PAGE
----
Amazon appears to have successfully stifled protest at its American warehouses by workers concerned about their safety during the COVID-19 pandemic.
In April, Amazon fired two warehouse workers who participated in protests about Amazon’s response to the pandemic. An Amazon vice-president, Tim Bray, subsequently resigned to protest the firings.
But France is another story altogether.
European law requires Amazon to deal with labor unions. After hundreds of workers threatened to walk out of French warehouses, Amazon strengthened social distancing measures, provided masks and hand sanitizer, took employee temperatures and awarded hazard pay. But workers still felt unsafe and their unions sued Amazon.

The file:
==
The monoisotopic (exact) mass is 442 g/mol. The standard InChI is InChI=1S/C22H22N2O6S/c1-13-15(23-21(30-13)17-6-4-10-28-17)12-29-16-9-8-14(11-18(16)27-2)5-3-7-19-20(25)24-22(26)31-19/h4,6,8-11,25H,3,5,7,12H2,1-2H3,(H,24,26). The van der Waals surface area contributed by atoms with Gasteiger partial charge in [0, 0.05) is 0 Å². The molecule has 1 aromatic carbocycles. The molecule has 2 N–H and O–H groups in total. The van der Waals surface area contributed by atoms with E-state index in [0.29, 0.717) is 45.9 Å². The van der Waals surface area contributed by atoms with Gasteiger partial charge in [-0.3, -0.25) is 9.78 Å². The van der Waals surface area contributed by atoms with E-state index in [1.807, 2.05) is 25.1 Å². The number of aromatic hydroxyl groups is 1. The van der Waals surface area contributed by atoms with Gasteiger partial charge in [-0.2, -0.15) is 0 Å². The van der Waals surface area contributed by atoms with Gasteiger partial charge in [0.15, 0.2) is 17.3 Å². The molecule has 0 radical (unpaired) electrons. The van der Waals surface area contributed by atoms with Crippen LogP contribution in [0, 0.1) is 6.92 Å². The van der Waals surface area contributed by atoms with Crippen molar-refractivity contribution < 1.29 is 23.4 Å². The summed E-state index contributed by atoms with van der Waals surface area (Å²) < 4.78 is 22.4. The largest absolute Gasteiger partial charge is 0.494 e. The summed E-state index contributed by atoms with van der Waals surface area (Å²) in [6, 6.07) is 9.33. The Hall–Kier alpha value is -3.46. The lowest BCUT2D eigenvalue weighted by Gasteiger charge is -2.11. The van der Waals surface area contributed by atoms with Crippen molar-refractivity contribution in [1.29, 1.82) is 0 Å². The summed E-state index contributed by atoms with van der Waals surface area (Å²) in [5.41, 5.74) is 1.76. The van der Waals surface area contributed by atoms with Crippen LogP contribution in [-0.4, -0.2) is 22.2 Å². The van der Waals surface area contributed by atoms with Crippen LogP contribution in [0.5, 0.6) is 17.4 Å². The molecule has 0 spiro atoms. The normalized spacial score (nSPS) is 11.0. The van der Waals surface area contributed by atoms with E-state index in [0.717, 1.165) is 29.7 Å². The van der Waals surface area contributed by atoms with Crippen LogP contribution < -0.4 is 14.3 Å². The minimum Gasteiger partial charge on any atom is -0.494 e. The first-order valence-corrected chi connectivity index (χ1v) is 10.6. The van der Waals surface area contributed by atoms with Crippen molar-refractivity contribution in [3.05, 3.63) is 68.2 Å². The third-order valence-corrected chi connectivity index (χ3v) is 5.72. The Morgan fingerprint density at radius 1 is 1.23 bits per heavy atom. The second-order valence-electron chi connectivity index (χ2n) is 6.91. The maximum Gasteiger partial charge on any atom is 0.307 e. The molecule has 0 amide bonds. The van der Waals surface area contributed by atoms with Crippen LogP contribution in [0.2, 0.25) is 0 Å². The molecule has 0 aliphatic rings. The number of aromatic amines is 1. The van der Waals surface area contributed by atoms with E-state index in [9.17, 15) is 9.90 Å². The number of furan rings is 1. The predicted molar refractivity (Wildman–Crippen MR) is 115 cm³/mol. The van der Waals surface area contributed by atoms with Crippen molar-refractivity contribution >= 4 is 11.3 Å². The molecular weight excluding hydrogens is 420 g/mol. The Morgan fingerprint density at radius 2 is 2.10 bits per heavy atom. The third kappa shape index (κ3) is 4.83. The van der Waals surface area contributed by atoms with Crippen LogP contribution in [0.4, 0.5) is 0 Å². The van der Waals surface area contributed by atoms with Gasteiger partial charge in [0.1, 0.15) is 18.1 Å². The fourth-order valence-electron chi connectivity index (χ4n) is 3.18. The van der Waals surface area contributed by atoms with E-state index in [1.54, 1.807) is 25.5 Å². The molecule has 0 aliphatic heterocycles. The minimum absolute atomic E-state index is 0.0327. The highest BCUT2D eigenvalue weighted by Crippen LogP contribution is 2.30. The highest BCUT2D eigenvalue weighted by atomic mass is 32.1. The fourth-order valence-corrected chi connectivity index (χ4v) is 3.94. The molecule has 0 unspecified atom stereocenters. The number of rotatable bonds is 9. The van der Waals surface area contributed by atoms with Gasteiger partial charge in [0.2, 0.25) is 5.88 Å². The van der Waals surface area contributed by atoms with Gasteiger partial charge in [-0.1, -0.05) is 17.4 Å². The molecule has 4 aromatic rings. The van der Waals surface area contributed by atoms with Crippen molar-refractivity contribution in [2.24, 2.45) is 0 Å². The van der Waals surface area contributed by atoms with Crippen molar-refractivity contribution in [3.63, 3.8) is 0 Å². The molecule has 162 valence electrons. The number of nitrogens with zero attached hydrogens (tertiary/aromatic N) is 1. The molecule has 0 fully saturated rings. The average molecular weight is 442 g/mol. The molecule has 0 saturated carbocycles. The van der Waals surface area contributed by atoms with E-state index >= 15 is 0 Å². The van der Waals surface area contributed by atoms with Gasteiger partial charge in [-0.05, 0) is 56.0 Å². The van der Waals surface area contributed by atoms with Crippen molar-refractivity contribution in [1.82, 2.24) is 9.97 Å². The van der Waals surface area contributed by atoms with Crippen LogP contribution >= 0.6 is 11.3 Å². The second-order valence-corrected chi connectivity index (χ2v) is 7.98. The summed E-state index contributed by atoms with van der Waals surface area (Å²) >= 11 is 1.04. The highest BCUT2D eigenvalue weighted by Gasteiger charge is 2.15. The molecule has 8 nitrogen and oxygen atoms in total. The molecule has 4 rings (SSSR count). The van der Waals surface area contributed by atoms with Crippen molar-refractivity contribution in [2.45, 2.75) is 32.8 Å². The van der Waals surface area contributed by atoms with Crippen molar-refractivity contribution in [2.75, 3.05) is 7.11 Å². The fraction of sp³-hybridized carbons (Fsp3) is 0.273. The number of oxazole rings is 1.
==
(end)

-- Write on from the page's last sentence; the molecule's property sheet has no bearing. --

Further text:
A French court ruled the company still had not adequately protected workers and ordered it to restrict deliveries only to food, hygiene and medical problems until it performed a comprehensive risk assessment. Amazon appealed, unsuccessfully, and was forced to closed its six French warehouses on April 16 to avoid prohibitive fines. Continue reading “Amazon Gets A Lesson From France In Labor Relations”